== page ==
Every child is unique and that is an understatement.
They can make you laugh, cry and even pull your hair out. But it’s not on purpose and you will always come back because they are the ones who need the most care in this world.
Working in early childhood education will bolster your love for children — this alone can justify that it is such a rewarding career that can cause positive difference, and help children grow and guide them during their early years.
2. Creativity, craziness and company.
I was almost soulless by the time I left debt collection, but being in a stimulating, bright and colourful environment allowed me to resurrect my creativity and bring out my inner child.
Working in child care can reignite a creative and colorful side of you that may have been lost, or learn it from scratch if it isn’t really your thing.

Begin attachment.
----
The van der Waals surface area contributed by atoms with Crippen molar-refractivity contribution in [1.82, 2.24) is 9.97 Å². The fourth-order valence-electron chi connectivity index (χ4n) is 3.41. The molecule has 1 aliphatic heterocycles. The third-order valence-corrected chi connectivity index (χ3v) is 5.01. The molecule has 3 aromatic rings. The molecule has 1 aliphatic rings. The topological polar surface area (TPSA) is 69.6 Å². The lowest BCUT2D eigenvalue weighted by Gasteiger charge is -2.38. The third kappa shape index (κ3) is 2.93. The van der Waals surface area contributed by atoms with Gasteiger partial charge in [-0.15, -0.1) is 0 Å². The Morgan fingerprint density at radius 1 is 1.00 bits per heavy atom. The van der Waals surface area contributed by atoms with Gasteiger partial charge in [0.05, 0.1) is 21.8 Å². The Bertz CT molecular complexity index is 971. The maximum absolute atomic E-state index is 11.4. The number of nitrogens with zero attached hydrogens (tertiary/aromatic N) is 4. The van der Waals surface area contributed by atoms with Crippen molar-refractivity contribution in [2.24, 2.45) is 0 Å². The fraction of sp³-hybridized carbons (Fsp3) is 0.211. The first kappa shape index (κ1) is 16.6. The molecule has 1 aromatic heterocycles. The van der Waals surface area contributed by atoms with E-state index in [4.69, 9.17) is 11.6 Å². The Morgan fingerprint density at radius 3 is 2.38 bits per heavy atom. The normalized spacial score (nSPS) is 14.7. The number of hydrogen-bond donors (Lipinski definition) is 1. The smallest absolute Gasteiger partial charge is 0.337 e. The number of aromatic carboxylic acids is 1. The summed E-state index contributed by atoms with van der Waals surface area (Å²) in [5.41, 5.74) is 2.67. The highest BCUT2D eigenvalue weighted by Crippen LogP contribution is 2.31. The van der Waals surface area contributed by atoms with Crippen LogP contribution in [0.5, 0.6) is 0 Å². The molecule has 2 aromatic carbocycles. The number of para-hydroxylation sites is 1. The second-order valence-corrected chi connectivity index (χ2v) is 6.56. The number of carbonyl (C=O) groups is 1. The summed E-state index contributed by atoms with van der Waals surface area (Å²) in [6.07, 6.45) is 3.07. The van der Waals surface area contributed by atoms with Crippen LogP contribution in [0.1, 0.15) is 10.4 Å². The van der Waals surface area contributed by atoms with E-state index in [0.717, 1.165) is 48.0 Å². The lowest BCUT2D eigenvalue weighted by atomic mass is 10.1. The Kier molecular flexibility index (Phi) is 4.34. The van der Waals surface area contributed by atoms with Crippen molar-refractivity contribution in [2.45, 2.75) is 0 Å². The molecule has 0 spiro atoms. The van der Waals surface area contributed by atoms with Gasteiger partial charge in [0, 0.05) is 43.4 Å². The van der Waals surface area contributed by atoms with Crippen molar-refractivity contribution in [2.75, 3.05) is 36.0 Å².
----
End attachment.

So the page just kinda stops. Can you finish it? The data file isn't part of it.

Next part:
Bottom line is, taking this career path can bring out a joyful spark in your life.
3. The interactions in early childhood education are of genuine value.
Children LOVE having company – and it’s mostly either for a playful or nurturing purpose – not for spite, or not because they have to.
It’s an interaction you can take enjoyment and real comfort from, and an added bonus is it’s what you do for a living — one of the charms of a child care career.
No matter how stressed you might feel at the beginning of the day, it’s always worth it when you get to see children running around with big smiles on their faces.
If you’re someone who’s looking to become a child care worker, these are just some of the heaps of great stuff childcare workers get to experience which only reinforces how working in childhood education and care is such a smart career choice.
4. There is always so much to learn in child care
I love to learn new things – working with children were, and still is a HUGE learning experience.
Not one child is the same (neither their backgrounds, etc.) and even though some of the things you cover in your qualifications can seem a bit outdated (theories, etc.), it doesn’t mean you can’t take on a new perspective towards them.